general wrenching frustrations

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helen s
Participant
#

Do “lawyer lips” have a more technical (real?) name? I never heard them called taht before, but don’t remember hearing them called anything.


ejwme
Participant
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bikefine – I totally am with you on the L/R discrimination issue, giving them different names implies some fundamental difference that doesn’t typically exist (yeah, threads, ok).

I never could get L/R straight (both index/thumbs make “L” shapes, the direction is still arbitrary, and I can write equally horribly with both) until i lived somewhere where everybody eats from communal dishes with one hand and does incredibly personal things with the other. You can imagine exactly how many tries it took for me to learn that difference. But back in the land of silverware and lots of soap, the difference is slipping slowly away from me again.


Ohiojeff
Participant
#

“lawyer lips” have a more technical (real?) name?

[A] positive retention feature that

keeps the wheel on when the locking devices are

loosened. To test this, release or unscrew the

locking device, and apply a force of 25 lbf to the

hub in the same direction as the slots in the fork.

See ยง1512.18(j)(3) for this test.

I’ve seen them referred to as “fork hooks” or “retention hooks” in magazines that would like to stay on the better side of the CPSC and the legal profession.

If you want the actual CFR notation

http://edocket.access.gpo.gov/cfr_2003/pdf/16cfr1512.15.pdf

Oddly it seems to read that you don’t need these if you have a QR but most bikes with QRs have them anyway. Perhaps there is an amendment I missed in my quick search.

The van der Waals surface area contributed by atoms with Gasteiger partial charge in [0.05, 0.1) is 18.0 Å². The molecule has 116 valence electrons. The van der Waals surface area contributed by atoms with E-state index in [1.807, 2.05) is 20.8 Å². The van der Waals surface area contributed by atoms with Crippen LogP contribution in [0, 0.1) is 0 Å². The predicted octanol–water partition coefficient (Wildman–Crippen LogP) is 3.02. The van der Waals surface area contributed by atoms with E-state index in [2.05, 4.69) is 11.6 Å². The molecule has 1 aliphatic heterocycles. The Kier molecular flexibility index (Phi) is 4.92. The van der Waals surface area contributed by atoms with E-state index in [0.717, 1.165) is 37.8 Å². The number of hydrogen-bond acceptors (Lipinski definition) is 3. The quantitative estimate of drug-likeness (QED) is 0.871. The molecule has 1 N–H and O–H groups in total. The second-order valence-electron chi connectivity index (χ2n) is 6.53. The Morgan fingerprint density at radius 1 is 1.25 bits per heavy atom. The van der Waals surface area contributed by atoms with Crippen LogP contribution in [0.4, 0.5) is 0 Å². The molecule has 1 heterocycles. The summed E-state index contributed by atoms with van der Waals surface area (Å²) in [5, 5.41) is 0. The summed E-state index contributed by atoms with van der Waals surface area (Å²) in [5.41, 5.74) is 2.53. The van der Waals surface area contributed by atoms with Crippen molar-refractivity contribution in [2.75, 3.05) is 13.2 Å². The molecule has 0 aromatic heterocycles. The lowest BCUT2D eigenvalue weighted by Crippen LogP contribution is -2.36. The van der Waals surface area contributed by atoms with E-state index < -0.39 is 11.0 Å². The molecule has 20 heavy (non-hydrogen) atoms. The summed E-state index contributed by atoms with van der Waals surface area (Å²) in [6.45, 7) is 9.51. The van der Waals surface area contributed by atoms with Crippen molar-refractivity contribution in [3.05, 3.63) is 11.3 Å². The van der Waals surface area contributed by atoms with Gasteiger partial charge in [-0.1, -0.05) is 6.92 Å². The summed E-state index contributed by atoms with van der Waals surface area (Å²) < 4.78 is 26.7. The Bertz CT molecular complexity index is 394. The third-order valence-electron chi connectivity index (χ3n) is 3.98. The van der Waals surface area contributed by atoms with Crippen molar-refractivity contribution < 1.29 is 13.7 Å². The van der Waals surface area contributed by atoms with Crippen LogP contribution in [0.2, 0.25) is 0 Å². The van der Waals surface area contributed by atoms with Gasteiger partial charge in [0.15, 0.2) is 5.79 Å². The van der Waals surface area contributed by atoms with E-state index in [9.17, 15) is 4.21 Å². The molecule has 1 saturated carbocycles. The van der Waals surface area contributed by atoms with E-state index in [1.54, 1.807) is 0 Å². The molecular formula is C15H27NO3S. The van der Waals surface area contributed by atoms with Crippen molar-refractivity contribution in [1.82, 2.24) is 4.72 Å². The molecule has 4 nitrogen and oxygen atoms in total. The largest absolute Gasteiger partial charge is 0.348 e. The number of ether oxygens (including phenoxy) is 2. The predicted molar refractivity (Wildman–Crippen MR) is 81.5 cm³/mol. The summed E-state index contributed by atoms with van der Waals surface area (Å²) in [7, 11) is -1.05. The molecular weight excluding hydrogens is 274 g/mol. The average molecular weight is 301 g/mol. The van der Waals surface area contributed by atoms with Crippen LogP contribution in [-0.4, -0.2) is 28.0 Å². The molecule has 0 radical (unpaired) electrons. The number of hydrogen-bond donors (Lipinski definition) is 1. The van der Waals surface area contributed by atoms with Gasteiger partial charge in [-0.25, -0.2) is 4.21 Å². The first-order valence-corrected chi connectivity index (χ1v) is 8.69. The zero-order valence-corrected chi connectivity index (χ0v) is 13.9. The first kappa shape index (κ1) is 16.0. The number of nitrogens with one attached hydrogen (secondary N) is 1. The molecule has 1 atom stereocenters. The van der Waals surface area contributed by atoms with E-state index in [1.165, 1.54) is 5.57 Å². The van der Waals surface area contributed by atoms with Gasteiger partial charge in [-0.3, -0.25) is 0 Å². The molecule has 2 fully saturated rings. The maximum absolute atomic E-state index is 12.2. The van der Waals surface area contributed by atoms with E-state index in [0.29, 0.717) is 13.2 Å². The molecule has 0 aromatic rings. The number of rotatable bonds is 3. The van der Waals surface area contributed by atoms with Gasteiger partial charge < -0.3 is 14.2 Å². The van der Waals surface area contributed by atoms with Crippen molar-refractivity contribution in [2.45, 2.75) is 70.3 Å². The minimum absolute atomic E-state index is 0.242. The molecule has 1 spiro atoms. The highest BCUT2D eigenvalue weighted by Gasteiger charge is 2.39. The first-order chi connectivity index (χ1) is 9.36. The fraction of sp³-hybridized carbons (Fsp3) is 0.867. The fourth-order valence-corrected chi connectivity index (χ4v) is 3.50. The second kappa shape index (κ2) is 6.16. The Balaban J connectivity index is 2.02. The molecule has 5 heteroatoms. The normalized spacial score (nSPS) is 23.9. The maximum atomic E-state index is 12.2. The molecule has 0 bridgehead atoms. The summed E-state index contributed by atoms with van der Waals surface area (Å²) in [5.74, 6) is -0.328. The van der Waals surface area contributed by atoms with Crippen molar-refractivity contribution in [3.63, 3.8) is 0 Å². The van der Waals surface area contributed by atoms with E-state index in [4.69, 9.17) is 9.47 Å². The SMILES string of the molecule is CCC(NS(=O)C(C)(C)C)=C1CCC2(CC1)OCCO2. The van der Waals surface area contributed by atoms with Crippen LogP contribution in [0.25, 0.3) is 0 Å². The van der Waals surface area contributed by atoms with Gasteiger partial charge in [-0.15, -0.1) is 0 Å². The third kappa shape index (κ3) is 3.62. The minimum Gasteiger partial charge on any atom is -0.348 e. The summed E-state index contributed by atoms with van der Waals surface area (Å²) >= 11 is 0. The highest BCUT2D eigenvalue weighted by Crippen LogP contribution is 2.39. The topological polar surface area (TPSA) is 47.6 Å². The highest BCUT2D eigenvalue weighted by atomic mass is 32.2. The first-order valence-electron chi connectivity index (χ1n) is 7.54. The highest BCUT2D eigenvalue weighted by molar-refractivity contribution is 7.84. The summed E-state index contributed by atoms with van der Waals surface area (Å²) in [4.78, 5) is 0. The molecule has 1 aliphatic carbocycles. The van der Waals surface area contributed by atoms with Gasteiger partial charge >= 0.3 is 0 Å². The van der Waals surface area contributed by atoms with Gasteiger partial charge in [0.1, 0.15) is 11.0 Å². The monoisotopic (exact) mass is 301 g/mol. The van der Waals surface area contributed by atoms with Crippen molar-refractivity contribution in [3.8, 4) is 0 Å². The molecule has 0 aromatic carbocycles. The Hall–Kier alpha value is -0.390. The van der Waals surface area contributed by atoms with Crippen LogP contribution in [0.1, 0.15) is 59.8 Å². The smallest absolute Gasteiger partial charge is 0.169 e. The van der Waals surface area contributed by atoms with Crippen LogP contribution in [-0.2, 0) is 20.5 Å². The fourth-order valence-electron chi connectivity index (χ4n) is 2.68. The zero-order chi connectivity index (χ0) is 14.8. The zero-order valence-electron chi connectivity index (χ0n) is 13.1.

Lyle
Participant
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I’d never heard them called anything *but* lawyer lips. Using them with QRs is like wearing a raincoat over your swimsuit.


bikefind
Participant
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Ok, so I like the idea of spending some time using a torque wrench, trying to get an idea of what different amounts of pressure feel like, hopefully training my sense of things with use.

So I’m looking up torque wrenches online (harbor freight [out of curiosity] and sears craftsman ) and there are scads of choices to be made. First, 3/8″, right? Second, the prices vary wildly. I’m assuming there’s a point where I’m going to want to spend to get high quality, above which I’d be paying for more than I need. But I have no idea where that point is. Anyone recommend a particular product, or some sense of “if you’re spending less than ___ you’re definitely buying crap”?

I had bought a park tool pedal wrench that I’d been trying to use, but I guess it was their lower end product. When Lyle let me try his, my god, the difference was striking. It was a thicker wrench, made a much more solid-feeling connection with the pedal. And not that the torque wrench will come into play for this task, but my motivation to buy higher quality tools in general just got jacked up a couple notches. But I’m in really unfamiliar territory – craftsman alone has one for $70, and others that cost hundreds of dollars.


edmonds59
Participant
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I’m not sure, but a 3/8″ drive torque wrench might not go low enough in it’s range for most of the fasteners found on a bike. Do some checking around and find out the specs for the fasteners you will be working on, and check the range of the torque wrench you are looking at. I’m thinking 1/4″ drive might be more in the neighborhood.